Film NoiARRRRR excerpt

Yo Ho

NoiARRRRR, my film noir/pirate/buddy cop mashup film, has hit a snag: I’ve been too busy with this semester to plan out the entire thing, and it needs to be filmed by the end of this month. There’s not much time. It’s looking likely that I’ll have to rewrite the thing into a spoof trailer, rather than an actual film, and try to get that shot.

Regardless, I figured it couldn’t hurt to give you the first scene. Here’s the excerpt.

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Film review: The Goonies


The Goonies surpasses most 80s films to stand as a great example of solid screenwriting. Chris Columbus gives all the characters personality traits that bounce against each other throughout the film, adding to the tight plot, which itself manages to connect a multitude of different elements — pirates, criminals, a misshapen ‘monster,’ a foreclosure, and a random wishing well.

The gang of kids all have their own traits, and all the other kids waste no time pointing them out: Chunk is constantly being told he’s a klutz and too loud — which gives him an entire subplot of being captured — while himself constantly asking for food — which means he’s the one to uncover a dead body in the freezer; Mouth is given disgusted looks for his self-serving, plot-advancing ways, and for his failed attempts at womanizing; Brand is the slightly egotistical but surprisingly nice older brother who tries to bring a sense of adulthood to the gang; the cheerful, inventive Data is there to solve problems as Home Alone incarnate; Andy is the nice-girl love interest; her friend Stef is the snarky pessimist; and Mikey serves to drive the plot towards his end goal of finding One-Eyed Willy and saving the Goon Docks.

In a world where we’re content to have Lone-Ranger-style plots, it’s nice to see a film that bothers to keep itself buzzing along at a proper speed, while still continuing to make sense. The film’s blend of characters and plot is its best feature.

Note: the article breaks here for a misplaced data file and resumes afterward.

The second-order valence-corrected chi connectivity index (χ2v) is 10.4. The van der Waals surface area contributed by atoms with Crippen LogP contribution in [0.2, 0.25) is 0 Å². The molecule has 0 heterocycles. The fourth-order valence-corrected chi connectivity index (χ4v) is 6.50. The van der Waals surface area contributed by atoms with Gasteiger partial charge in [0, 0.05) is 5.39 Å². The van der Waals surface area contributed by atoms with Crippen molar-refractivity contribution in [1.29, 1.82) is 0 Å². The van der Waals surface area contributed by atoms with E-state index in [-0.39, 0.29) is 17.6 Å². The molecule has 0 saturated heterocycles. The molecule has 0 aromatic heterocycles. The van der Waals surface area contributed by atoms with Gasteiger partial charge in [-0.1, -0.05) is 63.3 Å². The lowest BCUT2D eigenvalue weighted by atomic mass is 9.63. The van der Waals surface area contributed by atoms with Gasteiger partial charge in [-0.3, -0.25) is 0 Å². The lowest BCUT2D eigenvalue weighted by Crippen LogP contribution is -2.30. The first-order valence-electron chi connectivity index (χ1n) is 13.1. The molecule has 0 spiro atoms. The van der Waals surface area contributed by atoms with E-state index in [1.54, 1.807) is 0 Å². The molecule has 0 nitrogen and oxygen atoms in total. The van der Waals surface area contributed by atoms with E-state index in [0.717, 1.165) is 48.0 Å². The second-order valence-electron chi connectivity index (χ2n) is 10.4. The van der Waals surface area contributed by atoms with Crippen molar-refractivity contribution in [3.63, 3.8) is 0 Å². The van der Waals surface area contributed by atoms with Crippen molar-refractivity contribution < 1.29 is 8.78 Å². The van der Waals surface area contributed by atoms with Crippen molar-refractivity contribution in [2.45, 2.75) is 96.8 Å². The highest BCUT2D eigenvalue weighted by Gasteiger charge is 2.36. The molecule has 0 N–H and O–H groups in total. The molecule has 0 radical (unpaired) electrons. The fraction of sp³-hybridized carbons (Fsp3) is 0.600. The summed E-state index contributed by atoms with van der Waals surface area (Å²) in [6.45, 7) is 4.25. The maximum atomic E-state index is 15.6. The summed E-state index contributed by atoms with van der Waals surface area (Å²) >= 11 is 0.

Any thirst for 80s nostalgia can be easily quenched by the hairstyles, fashions, and entertaining dialogue, (“I’m going to punch you so hard, when you wake up your clothes will be out of style!”) even though the film’s plot doesn’t lean on it’s nostalgia to survive, like, well, the majority of eighties films. As far as the actual subject matter, the film revels in being juvenile: the pirate ship, booby traps, and blundering criminals are all clearly ridiculous. If you’re the sort of person who will enjoy the film’s crazy childish nature, you’ll appreciate it’s fantastic writing. If not, go walk a plank.

Making an un-cliched Buddy Cop film

It’s impossible.

I’m currently in the process of writing a 13-minute buddy cop genre mashup that includes film noir and pirate movies. I’m trying to make it as original as possible, but I’ve found that buddy cop films are one of the worst genres to attempt “original” with. They were immensely popular during the 80s and 90s, and they’ve since been through countless iterations — they became more jokey, more self-referential, and started playing around with the genre by creating  the science fiction version, the extreme sports version, the explosions version, and many, many homages. There was even one about buddy cop germs living inside Bill Murray.